That’s a fear for all parents. I grew up in military cantts which were very safe so had a lot of freedom moving around as a kid. But honestly, I don’t think I can be as carefree with karma now. We in general try to work towards having a positive outlook in life. Karan and I always do try to focus on the bigger picture that we have each other and we have our kid and as long we are there for each other, we will be fine. Things might not always be okay but we will together be okay!

I don’t think we can shield our kids for too long either. Most of us have to start with ‘good touch, bad touch’ training by the time they are 2 years old. That’s the sad reality of it. We never force her to hug or kiss anyone and if that means some people at family get-togethers not understanding that, then so be it. Many do understand that we are trying to teach her to trust her instincts and teaching her that we always trust her instincts too - the few who don’t understand, I’m fine with it!

So I think every parent in their own starts trying to ready their child for what the world entails. For us, equal and neutral parenting is also a part of the same process too.

Are you able to take time out for self-care? What do you like to do in your me-time?

Like I said, Karan has been a hands-on dad from day one so I have always been able to take some time out for myself. In the initial few months, feeds were super frequent. But even then, once she was 4 weeks old, every weekend Karan would take care of Karma while I went out for shopping or lunch with friends to just get that break. I would leave expressed milk in the fridge. Now it’s even easier – I travel with my friends for a few days and she easily stays with him. We don’t leave her alone with maids so once a week he heads out with his friends while I’m on duty and once a week I go out with my friends while he’s on duty. So we have our system in place! LOL!

Sometimes, its as simple as heading out for a pedicure or lunch or have him take Karma out so I have the house to myself and order some junk food and watch some shows on my laptop.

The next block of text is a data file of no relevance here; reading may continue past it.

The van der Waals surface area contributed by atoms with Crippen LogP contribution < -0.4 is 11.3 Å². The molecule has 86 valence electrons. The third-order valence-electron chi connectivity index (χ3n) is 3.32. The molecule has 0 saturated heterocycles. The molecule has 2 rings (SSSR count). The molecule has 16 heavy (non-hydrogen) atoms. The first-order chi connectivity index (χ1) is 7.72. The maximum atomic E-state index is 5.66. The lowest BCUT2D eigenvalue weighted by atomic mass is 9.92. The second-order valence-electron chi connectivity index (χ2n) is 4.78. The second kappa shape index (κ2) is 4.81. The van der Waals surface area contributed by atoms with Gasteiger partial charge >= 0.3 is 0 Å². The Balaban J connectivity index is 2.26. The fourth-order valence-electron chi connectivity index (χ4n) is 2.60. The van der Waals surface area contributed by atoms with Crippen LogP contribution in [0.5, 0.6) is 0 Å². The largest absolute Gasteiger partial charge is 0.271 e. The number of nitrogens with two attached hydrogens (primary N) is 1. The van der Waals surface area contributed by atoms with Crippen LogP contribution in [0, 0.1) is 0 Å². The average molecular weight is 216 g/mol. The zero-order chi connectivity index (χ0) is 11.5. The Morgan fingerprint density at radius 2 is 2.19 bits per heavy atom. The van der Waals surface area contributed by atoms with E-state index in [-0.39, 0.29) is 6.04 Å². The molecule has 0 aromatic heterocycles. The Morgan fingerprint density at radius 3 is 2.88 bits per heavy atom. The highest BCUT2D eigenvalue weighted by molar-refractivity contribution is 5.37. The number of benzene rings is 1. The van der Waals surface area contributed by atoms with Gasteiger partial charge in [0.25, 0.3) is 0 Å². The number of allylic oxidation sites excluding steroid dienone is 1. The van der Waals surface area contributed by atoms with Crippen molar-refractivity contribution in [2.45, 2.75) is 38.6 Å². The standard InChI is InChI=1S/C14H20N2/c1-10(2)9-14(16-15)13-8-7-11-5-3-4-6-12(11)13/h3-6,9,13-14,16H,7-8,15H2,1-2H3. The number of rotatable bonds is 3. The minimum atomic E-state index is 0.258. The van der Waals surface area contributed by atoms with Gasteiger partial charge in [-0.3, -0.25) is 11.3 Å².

If you could give just one advice to all the mothers out there, what would it be?

You are the mother! You make the world! It is your baby and your instinct matters most. Don’t worry about taking a stand.

If people resist, let them know why and how you are planning to do things. Keep them involved but maintain your independence. Everyone will not just get over it, they will eventually be proud of you.

But trust yourself and don’t forget yourself! A happy mom will raise a happy child so your happiness and life matters as much as your child's.

Thank you so much Shubhreet for sharing your thoughts with us!

To read more of Shubhreet's insights on life and parenting, please follow her blog Raising Karma and Instagram account.  

An Interesting Relationship Question

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You might already know what an ardent fan of Downton Abbey I am now. In addition to the engaging storyline, the historical theme and the wonderful costumes (not to forget the characters), what I loved the most about the show was the tiny flashes of lifelessons thrown in through the dialogues - sometimes funny, sometimes insightful but always thought-provoking. And it was one of such dialogues between the key leads Lady Mary Crawley and her maid in waiting Anna Bates. This is what they spoke while discussing a potential romantic suitor of Lady Mary who seemed very different from what she'd normally expect: